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We developed online algorithms for finding the most likelihood configuration of size k for Determinantal point processes

Online MAP Inference of Determinantal Point Processes

NIPS 2020, (2020)

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Abstract

In this paper, we provide an efficient approximation algorithm for finding the most likelihood configuration (MAP) of size k for Determinantal Point Processes (DPP) in the online setting where the data points arrive in an arbitrary order and the algorithm cannot discard the selected elements from its local memory. Given a tolerance additi...More

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Introduction
  • Probabilistic modeling of data, along with complex inference techniques, have become an important ingredient of the modern machine learning toolbox.
  • Determinantal point processes (DPP) are elegant probabilistic models of repulsion that admit such criteria, namely, efficient sampling, marginalization, and conditioning [Kulesza and Taskar, 2012a,b].
  • They have first been introduced by [Macchi, 1975] in quantum physics to model negative interactions among particles.
Highlights
  • Probabilistic modeling of data, along with complex inference techniques, have become an important ingredient of the modern machine learning toolbox
  • Determinantal point processes (DPP) have found numerous applications in machine learning that rely on a diverse subset selection, such as different forms of data summarization [Mirzasoleiman et al, 2013, Kulesza and Taskar, 2012b, Feldman et al, 2018, Gong et al, 2014], multi-label classification [Xie et al, 2017], recommender systems [Lee et al, 2017, Qin and Zhu, 2013], to name a few
  • The essential characteristic of a DPP is that the inclusion of an item makes the inclusion of similar items less likely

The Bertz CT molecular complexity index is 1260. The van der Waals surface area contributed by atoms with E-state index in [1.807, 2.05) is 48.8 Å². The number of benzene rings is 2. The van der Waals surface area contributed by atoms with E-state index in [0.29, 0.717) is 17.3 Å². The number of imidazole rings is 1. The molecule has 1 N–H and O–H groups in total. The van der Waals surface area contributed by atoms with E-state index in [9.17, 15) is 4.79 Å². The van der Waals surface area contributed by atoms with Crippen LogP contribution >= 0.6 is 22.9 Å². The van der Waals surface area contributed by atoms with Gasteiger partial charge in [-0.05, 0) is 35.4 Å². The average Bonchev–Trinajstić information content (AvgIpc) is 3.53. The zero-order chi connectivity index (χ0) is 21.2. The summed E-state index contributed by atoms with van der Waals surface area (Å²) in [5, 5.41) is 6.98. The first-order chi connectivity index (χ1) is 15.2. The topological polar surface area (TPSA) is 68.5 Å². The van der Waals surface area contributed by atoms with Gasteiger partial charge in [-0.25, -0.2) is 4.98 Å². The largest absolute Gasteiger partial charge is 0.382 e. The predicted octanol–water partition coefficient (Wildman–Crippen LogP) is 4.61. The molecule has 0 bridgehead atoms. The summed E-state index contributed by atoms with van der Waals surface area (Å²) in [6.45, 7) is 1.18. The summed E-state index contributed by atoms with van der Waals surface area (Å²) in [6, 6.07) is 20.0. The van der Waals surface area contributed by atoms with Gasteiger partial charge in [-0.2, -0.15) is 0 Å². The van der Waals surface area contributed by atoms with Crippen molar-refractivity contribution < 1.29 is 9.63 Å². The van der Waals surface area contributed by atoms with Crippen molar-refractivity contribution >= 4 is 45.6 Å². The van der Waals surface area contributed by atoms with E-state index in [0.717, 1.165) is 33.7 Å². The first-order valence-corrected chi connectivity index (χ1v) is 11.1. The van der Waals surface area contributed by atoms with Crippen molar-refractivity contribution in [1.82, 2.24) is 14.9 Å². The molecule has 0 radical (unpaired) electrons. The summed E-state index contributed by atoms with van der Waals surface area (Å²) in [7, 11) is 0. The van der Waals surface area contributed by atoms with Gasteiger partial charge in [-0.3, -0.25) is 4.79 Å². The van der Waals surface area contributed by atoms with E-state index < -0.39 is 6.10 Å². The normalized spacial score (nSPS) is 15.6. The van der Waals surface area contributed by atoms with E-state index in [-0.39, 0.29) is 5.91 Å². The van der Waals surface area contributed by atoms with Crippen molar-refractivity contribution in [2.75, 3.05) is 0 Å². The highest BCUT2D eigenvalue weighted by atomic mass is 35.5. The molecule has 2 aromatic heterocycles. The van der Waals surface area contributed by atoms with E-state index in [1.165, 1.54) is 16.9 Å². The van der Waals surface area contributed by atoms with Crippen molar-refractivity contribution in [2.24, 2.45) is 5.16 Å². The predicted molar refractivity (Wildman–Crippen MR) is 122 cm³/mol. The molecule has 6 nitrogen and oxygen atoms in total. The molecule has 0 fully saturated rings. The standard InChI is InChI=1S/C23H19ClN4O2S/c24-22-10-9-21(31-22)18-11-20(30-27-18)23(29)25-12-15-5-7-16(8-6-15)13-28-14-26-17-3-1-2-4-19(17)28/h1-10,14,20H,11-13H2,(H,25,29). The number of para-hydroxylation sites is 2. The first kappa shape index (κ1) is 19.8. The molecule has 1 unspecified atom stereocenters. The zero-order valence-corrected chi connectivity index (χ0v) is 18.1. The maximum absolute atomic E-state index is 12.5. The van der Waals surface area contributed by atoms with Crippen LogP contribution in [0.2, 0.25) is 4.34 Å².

• A DPP assigns the probability of sampling a set of vectors indexed by S ✓ V as follows: Pr(S) / det(VSVST ) = vol2(S), (1)
  • We present our algorithmic results for online DPP
  • We developed online algorithms for finding the most likelihood configuration of size k for DPPs
Methods
  • The authors compare the experimental performances of the Algorithm 1 (ONLINE-LS), with: – an online greedy algorithm, ONLINEGREEDY that upon processing a new row adds it to the solution if, by swapping it with any row in the solution, it is possible to increase the volume. – the classic offline greedy algorithm, GREEDY that does k passes on the entire dataset and in every pass it adds to the current solution the row that increases the volume the most.

    All the experiments have been carried out on a standard desktop computer and all the experiments presented are fully deterministic.
  • For ONLINELS and ONLINEGREEDY the authors report the number of volume computations as system independent proxy of the running time and the number of swap in the solution during the execution of the algorithm to capture the consistency of the algorithm.
  • Both ONLINELS and ONLINEGREEDY recover a solution that has quality comparable with the solution of the offline algorithm
Conclusion
  • The authors developed online algorithms for finding the most likelihood configuration of size k for DPPs.
  • The authors' main contribution —ONLINE-DPP— achieves a kO(k) multiplicative approximation guarantee with an additive error ⌘, using memory independent of the size of the data stream
Related work